Small Business

Smart Startup Ideas for '07


Experts pinpoint emerging trends and tell entrepreneurs planning their next ventures which opportunities to consider, on and off the Web

No doubt about it, 2006 was a banner year for online social networking, user-generated content, and online video. YouTube made history when Google (GOOG) agreed to buy it for $1.65 billion in October (see BusinessWeek.com, 10/10/06, "YouTube's New Deep Pockets"), and so did Facebook, when it turned down Yahoo's (YHOO) $1.4 billion offer (see BusinessWeek.com, 9/22/06, "Yahoo Keeps Its Eyes on Facebook").

But it wasn't just the Web that was making waves in 2006. Rising energy prices, continued fighting in the Middle East, and the boom in all things labeled "green" or organic (see BusinessWeek.com, "The Organic Myth") shook the physical business world as much as the virtual one.

So what business opportunities will 2007 hold, on and off the Web? And what trends should entrepreneurs be watching as they plan their next ventures?

A few of the major trends gaining steam at the end of 2006 were luxury goods and services (think $15 lattes), a form of advertising called "tryvertising" that allows customers to try a product before purchasing it, and instant add-ons or services that enhance products—take, for example, the ongoing iPod accessory craze (see BusinessWeek.com, 7/19/06, "iPod Accessories Gone Wild"). These are just a few compiled by Reinier Evers, founder of trendwatching.com, a consumer trends company with a network of more than 8,000 trend spotters who scan the globe for emerging consumer crazes.

Some Growing Sectors

Many great business ventures will undoubtedly draw from these global trends. And some of them will be online, where buzz spreads quickly (see BusinessWeek.com, 1/4/07, "Seven Internet Predictions for 2007"). No longer does every company require a huge startup budget to get something great going. Knowledge tends to spread organically through blogs and other means, says Evers. "If you do something that's good, people will hear about it. I would encourage people to start something up and let its quality do the work," he says.

Retailers were hit by a rocky 2006 holiday season (see BusinessWeek.com, 12/26/06, "Retail Results Signal Tough Times Ahead"). But in 2007, many retail sectors are slated to grow, chief among them being toys and video games, gift cards and gift certificates, and baby products, according to Forrester Research's U.S. eCommerce study, released in October, 2006.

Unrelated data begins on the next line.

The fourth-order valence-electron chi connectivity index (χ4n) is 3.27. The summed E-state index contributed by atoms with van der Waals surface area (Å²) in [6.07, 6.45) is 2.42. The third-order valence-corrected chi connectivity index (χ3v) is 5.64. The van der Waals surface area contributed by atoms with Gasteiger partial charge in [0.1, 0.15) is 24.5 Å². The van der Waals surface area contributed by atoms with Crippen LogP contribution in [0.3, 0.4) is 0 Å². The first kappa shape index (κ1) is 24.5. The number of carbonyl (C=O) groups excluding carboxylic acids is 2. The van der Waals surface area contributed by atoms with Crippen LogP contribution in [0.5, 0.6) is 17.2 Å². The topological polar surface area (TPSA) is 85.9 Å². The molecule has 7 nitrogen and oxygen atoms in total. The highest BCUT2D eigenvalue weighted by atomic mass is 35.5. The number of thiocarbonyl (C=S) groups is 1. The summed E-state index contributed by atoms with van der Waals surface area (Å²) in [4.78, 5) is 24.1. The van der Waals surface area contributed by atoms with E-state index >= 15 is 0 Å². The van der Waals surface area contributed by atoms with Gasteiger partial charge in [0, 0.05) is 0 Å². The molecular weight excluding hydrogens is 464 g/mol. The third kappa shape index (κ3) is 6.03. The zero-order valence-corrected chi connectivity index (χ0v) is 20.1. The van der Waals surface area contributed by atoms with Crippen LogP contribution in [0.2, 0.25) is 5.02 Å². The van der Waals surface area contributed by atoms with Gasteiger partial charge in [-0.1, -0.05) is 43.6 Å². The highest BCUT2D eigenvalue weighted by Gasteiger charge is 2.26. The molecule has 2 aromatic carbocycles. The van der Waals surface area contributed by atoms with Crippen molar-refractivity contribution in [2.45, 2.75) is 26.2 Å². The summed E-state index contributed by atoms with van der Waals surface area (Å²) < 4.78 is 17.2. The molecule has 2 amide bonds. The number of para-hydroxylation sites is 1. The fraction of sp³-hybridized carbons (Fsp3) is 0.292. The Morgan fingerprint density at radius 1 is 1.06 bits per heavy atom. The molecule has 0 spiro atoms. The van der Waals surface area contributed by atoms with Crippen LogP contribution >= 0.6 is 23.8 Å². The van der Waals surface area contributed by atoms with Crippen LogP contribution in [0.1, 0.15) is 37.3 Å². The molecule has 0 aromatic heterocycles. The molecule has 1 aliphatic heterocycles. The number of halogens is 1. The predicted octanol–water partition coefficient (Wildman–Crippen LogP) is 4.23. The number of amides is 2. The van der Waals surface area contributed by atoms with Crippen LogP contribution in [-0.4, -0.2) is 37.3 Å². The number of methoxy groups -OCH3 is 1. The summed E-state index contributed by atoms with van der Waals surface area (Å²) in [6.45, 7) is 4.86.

Sucharita Mulpuru, an analyst at the Cambridge (Mass.)-based firm and author of the study, says entrepreneurs shouldn't limit their thinking when starting or expanding a business. "If you can get really deep in an unusual area that nobody owns, that's an area of potential value as well," Mulpuru says. She points to baby products and toys as two areas with potential.

Fountain of Youth

Another important trend continuing in 2007 is the consumer hunger for green products (see BusinessWeek.com, Summer, 2006, "Do You Need to Be Green?"). Much of that demand is fueled by aging baby boomers, says Bill Rosenzweig, adjunct professor of social entrepreneurship at the University of California, Berkeley, and managing partner at venture fund Great Spirit Ventures. The Baby Boom population is huge—75 million to 80 million people by 2010—who have "expectations of control over their life. It's one of the trends that's just going to keep happening; there's bound to be opportunities to serve the aging baby boomer population for years," says Rosenzweig.

To serve that population in 2007, consumer health and food products that marry disease prevention and nutrition are going to be hot, says Rosenzweig. And he should know, since his venture fund recently backed a snack company that sells a wellness bar to enhance the immune system, and a company that makes a preventive mouth rinse that kills heart disease-causing bacteria.

There is also a plethora of dependable businesses built around serving boomers' concerns about longevity, many of which are franchises that will make their franchisors and owners a lot of money in 2007. Matthew Shay, president of the Washington-based International Franchise Association, says the best opportunities for entrepreneurs reflect changing U.S. demographics. Franchise opportunities in nonmedical home-care services look like they'll be strong for some time, he says. And franchise opportunities surrounding the promotion of good health and fitness have been, and continue to be, attractive, Shay adds. "Aging baby boomers want to stay fit and live longer."

Click here for a slide show of nine promising small-business opportunities on and off the Web.

Jeffrey Gangemi is member of the MBA Class of 2009 at the Johnson Graduate School of Management at Cornell University. He was previously a staff writer for BusinessWeek.com.

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